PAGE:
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How to write/perfect your CV
How to write/perfect your CV
Student Life

How to write/perfect your CV

Laura from our People team gives her tips on how to perfect your CV.

CVs, Resumés, Curriculum Vitae; whatever you want to call them, they can be incredibly dull to write and if you’re writing one for the first time it can take longer than you ever expect. Don’t let it be a case of ‘let’s just get this done’ and in doing so lose your personal style and the brilliant information about you that you want to share with your new employer.

First impressions do count, it's important to get it right; your CV is your ticket to receiving an invitation to interview. This is your personal advert, and if written well, it will save the heartache of rejection after rejection when applying for jobs.

Your CV must contain the right information for the job that you’re applying for, so be prepared to tweak it each time you apply for a new job, maybe mimic the language they use in their advert and highlight your key skills and experience that match what they’re looking for. From an employer’s point of view, there’s nothing worse than reading a CV that’s not relevant to the job that they’re recruiting for. (This is a quick way to not get selected for an interview!)

Having worked in recruitment for many years, let me share with you some tips that will be helpful when writing your CV.

 

Contact Information

Don't put the words Curriculum Vitae or CV at the top- we know what this document is and to be honest your just wasting valuable space.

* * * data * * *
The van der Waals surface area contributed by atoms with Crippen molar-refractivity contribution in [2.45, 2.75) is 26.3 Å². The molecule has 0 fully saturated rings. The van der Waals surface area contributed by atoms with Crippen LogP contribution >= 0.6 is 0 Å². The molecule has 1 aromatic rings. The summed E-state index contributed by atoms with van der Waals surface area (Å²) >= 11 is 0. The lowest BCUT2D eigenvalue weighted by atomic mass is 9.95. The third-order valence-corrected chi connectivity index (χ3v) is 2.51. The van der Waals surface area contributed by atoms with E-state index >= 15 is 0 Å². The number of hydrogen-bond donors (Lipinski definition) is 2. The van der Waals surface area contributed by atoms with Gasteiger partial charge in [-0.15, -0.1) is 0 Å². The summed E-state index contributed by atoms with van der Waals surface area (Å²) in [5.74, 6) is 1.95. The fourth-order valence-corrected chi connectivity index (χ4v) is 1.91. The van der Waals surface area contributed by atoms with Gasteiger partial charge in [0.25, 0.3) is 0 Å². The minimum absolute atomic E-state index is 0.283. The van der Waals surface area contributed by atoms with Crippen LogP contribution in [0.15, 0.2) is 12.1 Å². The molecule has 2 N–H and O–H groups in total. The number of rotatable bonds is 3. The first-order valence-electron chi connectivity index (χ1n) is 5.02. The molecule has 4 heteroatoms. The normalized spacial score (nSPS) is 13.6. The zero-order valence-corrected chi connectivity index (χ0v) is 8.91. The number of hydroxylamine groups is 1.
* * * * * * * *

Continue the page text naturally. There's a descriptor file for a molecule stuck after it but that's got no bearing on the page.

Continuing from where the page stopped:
Don't put the words Curriculum Vitae or CV at the top - we know what this document is and to be honest, you’re just wasting valuable space.

Do have your name, your professional job title and your contact details (you only need to put your email address and mobile phone number) don't include your home address, you know it’s 2019, right? Oh and whilst I’m on the subject of email addresses, are sure your email address is something you’d consider professional - I’m talking to you fuzzybunny69!

Do add a link to your LinkedIn profile (but only if it's up to date!) consider your own brand and update the personal URL.

Don’t put your picture on your CV, this isn’t necessary unless of course, you’re applying to be a model.

Personal Statement

This is the bit where you can show off your personality, a great opportunity to provide a few sentences about yourself; including your strengths, achievements and career aspirations. This is one of the most important sections of your CV and therefore should be written fresh each time you apply for a job, so you can showcase your skills in every application. Keep it short and succinct.

Don't underestimate the power of a well-written personal statement!

Beware: Don’t include contradictory sentences. "I am a great team player, and get along with others, I also work well on my own."

This just gives the impression that you aren't quite sure what your strengths are.